Cleve Foster was executed Tuesday after the US Supreme Court refused to grant him a stay. The Texas death row inmate had faced three previous execution dates in the course of a year, but had been granted last-minute reprieves.
The high court ruling came down about two hours before Foster was set to be put to death. He had already been moved to a small cell steps away from the death chamber at the Texas State Penitentiary at Huntsville. At around 6 p.m. local time, Foster was strapped to a gurney, where he received a lethal dose of pentobarbital.
Cleve Foster, 48, a former Army recruiter, was convicted and sentenced to die for the fatal shooting of 30-year-old Nyaneur “Mary” Pal, a Sudanese immigrant, whose body was found by pipeline workers in a Tarrant County ditch on Valentine’s Day 2002.
Foster had consistently maintained his innocence, and claimed he had deficient legal counsel at both his 2004 trial in Forth Worth and in his early appeal process. Foster was convicted along with one of his army recruits, Sheldon Ward, who had numerous times claimed that he acted alone and that Foster was not involved in the murder. Ward died of cancer in 2010 while on death row.
Foster, a native of Kentucky, spent close to two decades in the Army, reaching the rank of sergeant first class. Court martial proceedings were initiated against him after allegations that he gave alcohol to underage students as a recruiter in Fort Worth and had sex with an underage potential recruit. He was denied re-enlistment and had been out of the Army for only a short time when the murder took place.
The US Supreme Court halted Foster’s execution three times—in January, April and September 2011. The first time he had already been served his final meal and was just 10 minutes from execution. The second time he received news of the reprieve just as he was about to have dinner. Foster commented to the Associated Press, “You can’t take your eyes off that door,” referring to the steel door condemned prisoners must pass through on the way to the death chamber.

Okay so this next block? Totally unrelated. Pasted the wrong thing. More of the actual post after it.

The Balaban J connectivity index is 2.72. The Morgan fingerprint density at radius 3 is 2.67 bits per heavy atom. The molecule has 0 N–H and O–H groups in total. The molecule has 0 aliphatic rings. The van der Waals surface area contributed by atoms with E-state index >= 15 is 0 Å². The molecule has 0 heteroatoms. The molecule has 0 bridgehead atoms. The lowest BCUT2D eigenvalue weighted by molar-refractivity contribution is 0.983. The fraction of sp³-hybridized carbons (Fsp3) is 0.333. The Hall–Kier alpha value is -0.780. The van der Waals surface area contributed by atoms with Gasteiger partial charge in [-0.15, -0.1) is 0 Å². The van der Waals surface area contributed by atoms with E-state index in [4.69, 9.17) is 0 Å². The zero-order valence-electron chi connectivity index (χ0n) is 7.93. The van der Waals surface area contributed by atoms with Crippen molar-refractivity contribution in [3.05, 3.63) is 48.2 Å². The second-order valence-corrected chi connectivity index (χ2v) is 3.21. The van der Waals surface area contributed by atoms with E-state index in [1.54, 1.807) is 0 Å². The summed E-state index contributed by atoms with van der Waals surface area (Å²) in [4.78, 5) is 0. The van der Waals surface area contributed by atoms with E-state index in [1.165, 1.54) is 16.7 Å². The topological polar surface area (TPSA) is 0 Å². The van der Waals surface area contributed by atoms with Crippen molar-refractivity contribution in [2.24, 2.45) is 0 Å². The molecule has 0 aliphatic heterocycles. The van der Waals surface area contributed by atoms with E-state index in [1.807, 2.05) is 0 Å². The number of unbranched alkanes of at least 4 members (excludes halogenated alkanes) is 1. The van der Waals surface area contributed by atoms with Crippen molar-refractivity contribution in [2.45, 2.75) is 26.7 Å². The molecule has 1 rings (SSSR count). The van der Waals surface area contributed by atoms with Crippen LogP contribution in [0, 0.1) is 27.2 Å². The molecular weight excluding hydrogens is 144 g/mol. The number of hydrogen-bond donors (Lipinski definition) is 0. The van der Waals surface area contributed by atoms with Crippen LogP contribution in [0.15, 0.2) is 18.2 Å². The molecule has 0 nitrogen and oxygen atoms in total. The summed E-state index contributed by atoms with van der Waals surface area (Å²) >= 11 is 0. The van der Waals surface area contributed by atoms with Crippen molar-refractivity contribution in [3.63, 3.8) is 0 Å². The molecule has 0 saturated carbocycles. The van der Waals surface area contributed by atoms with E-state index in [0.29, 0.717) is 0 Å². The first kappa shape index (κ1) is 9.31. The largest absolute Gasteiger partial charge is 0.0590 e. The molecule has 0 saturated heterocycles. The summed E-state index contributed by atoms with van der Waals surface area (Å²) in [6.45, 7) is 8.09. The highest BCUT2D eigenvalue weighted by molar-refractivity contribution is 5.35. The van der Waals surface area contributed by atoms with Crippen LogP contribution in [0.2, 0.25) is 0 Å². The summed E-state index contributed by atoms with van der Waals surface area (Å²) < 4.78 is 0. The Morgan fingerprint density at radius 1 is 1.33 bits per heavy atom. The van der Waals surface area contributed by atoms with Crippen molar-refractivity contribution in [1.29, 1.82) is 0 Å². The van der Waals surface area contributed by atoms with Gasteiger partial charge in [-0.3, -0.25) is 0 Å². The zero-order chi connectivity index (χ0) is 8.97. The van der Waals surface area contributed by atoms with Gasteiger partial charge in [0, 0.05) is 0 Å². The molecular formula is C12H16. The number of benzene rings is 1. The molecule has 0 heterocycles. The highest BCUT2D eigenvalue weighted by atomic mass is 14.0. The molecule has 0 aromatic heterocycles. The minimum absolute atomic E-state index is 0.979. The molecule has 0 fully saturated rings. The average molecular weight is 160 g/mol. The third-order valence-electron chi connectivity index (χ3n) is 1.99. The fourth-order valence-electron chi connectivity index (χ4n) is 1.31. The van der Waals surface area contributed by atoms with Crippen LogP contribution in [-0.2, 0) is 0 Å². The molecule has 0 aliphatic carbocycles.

In arguments before the high court, Foster’s attorney Maury Levin told the justices, “The state’s case against him … was circumstantial and threadbare. It was only because of trial counsel’s ineffectiveness that he was convicted and sentenced to death on such sparse evidence.”
Levin also contended that Foster’s earlier appellate lawyers were negligent in “failing to perform the investigation necessary to adequately assert his powerful claim of innocence, or raise the trial ineffectiveness claims.” She also appealed to the Supreme Court to stop the execution in light of a ruling the justices made earlier this year in an Arizona case that allowed review of a condemned inmate’s habeas corpus claims.
Texas prosecutors claimed to have “plentiful evidence of Foster’s guilt.” Assistant Texas Attorney General Stephen Hoffman noted in a court filing, “The case against Foster may be ‘circumstantial,’ but it was hardly ‘threadbare.’” Lower Texas courts had denied Foster’s appeals.
Before the 2002 murder, Foster and Ward were seen talking with Mary Pal at a Fort Worth bar. A gun in the motel room where Ford lived was identified as the murder weapon. Prosecutors claim that evidence showed Foster actively participated in Pal’s killing, and that he lied and gave contradictory stories about his sexual activities with the victim.
The two men were convicted separately. Ward was convicted as the triggerman. Foster was convicted under a Texas “law of parties,” which holds that a person can be charged with a crime if that person knows or could have anticipated that a crime would occur, even if he or she has no direct physical connection to the crime or any intent to commit it.
Pal’s blood and tissue were found on the murder weapon and DNA evidence showed that both men had sex with her. Foster maintained, however, that he was passed out from sleeping pills and woke up to find Pal having sex with him, and that he was asleep at the time Pal would have been murdered. “I was not there,” he stated from death row, “That’s what I’ve been screaming for years.”
In his last failed appeal, Foster argued that Ward’s statements that he acted alone proved his innocence. He argued that he received ineffective legal counsel at his murder trial because his attorneys did not present key evidence to the jury, including a note Ward had written at the time taking sole blame for the murder.
Foster also said his trial lawyers did not use a blood-splatter expert in an effort to dispute the state’s theory that Foster and Ward had carried out the murder in one location and carried the body of the victim to another. The prosecution had contended that Ward would have been incapable of carrying the body to where it was dumped, and that Foster must have participated in the body’s disposal.
Foster was the ninth condemned prisoner to be sent to death this year in Texas. His execution follows the September 20 execution of Robert Wayne Harris, 40, of Dallas. Since the Supreme Court reinstated the death penalty in 1976, Texas has executed 486 individuals, more than any other US state. Those sent to their deaths have included women, those convicted of crimes as juveniles, the mentally disabled, and foreign nationals denied their consular rights.